top of page

12th of November 2003, Blog #573

After completing the necessary pre-flight activities, including refuelling the aircraft with 300 gallons of Jet A fuel with Prist, the two passengers boarded a Learjet 24D. (Prist is an anti-icing additive for Jet A Kerosine according to MIL-DTL-85470).

The burned-out wreckage (Source © Unknown)

Subsequently, the engines were started for a flight from Cahokia (Illinois, USA) to North Platte (Nebraska, USA). Weather conditions were good;

Wind - Variable at 5 knots

Clouds - none, sky clear

Temperature - 18 ºC Dew point - 16 ºC

Altimeter - 20.85 inHg

The aircraft taxied to runway 12R (6.997 feet long) and the takeoff checklist was completed, the V-speeds were set, and the flaps were selected to 10º. Once take-off clearance was received the throttles were forwarded and the aircraft accelerated down the runway. The standard calls were made as per standard operating procedures by the copilot during the take-off roll. And the aircraft was rotated at Vr (Rotation Speed). As the aircraft climbed out and accelerated to V2+30 the flaps were selected up. (V2 is the takeoff safety speed which must be attained at the 35 ft height at the end of the required runway distance. This is essentially the best one-engine inoperative angle of climb speed for the airplane and is a minimum speed for flight in that condition until at least 400 ft above the ground.) At that time the #2 engine (righthand) failed when it ingested several birds. (the co-pilot saw a flock of birds passing just off the nose, on the left-hand side of the aircraft). The captain immediately advanced the thrust lever for the #1 engine (left-hand engine) but noticed it was only at ~70% rpm, while the EGT was over the red line (above the limit) This short after take-off the aircraft was too low for a restart attempt or an immediate return to the field. The captain spotted a suitable area to crashland the aircraft and the aircraft touched down on the slope of a hill in a farm field. The wing tips were torn from the wings and the aircraft came to a stop. As the co-pilot assisted the passengers in evacuating the aircraft via the emergency exit, a fire was developing at the rear of the aircraft. The captain vacated the aircraft via the main exit and got away from the aircraft. Both crew members sustained light injuries, but the passengers escaped without any injury. The fire travelled through the aircraft and consumed the cabin and the cockpit, 95% of the aircraft was consumed by the fire. The local fire departments responded to the accident and extinguished the fire.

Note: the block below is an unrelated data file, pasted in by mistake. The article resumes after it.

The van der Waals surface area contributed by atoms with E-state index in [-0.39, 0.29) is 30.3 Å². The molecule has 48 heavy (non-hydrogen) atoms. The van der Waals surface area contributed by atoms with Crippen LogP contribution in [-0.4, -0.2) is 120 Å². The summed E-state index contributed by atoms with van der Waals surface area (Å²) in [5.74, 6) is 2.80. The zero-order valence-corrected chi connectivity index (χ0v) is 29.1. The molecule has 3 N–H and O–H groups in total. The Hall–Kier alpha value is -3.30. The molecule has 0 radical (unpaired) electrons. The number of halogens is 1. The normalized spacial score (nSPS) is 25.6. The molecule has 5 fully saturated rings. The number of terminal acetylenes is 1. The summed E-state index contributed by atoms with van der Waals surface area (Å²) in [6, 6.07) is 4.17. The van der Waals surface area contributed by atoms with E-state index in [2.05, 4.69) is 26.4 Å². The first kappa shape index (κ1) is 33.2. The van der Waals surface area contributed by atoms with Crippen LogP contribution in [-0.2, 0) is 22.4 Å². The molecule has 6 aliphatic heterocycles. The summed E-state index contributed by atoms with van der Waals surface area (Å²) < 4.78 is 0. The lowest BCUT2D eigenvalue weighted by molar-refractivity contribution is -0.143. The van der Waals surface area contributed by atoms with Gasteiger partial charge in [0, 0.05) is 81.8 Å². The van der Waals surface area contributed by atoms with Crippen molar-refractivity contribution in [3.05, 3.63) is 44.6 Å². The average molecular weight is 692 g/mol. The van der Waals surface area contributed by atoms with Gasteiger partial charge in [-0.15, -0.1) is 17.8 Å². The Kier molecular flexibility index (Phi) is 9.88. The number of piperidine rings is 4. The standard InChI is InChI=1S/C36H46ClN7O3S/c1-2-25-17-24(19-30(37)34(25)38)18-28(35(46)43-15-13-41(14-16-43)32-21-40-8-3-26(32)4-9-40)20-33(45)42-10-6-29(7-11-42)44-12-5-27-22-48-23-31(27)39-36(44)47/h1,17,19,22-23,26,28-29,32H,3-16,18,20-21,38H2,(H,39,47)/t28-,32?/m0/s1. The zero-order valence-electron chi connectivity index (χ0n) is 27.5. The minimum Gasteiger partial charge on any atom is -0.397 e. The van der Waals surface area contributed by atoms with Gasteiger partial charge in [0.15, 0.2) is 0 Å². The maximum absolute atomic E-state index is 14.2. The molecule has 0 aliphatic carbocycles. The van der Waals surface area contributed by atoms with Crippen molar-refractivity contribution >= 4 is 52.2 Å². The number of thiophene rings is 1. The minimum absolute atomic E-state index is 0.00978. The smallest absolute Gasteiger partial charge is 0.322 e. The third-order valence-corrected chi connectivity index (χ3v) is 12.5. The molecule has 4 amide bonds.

The burned-out wreckage (Source © Unknown)

The National Transportation Safety Board was alerted and an investigation was launched. A check of the CVR revealed that the pilot stated, "We hit a bird," and the copilot stating, "Yep," immediately following the CVR recording a "sound similar to decrease in engine RPM." The NTSB inspection of the airplane's fuel system, pneumatic system, engines, fuel controls and fuel pumps revealed no pre-impact anomaly. No physical evidence of bird ingestion was found in either engine. A CVR sound spectrum plot and a flight profile analysis revealed that one engine flamed out almost immediately after the sound of a "thump" on the CVR.

On the 13th of January, 2006, the NTSB published their report, in this report the National Transportation Safety Board stated that the probable cause(s) of this accident to be;

"The total loss of power to the right engine and the partial loss of power to the left engine after the airplane encountered a flock of birds during initial climb out, resulting in impeded ram induction airflow.

The NTSB report, which served as a source for this blog, can be accessed by clicking on the file below;

Learjet 24 engine failure 12-Nov-2003
Download PDF • 139KB

401 views0 comments

Recent Posts

See All


Post: Blog2_Post
bottom of page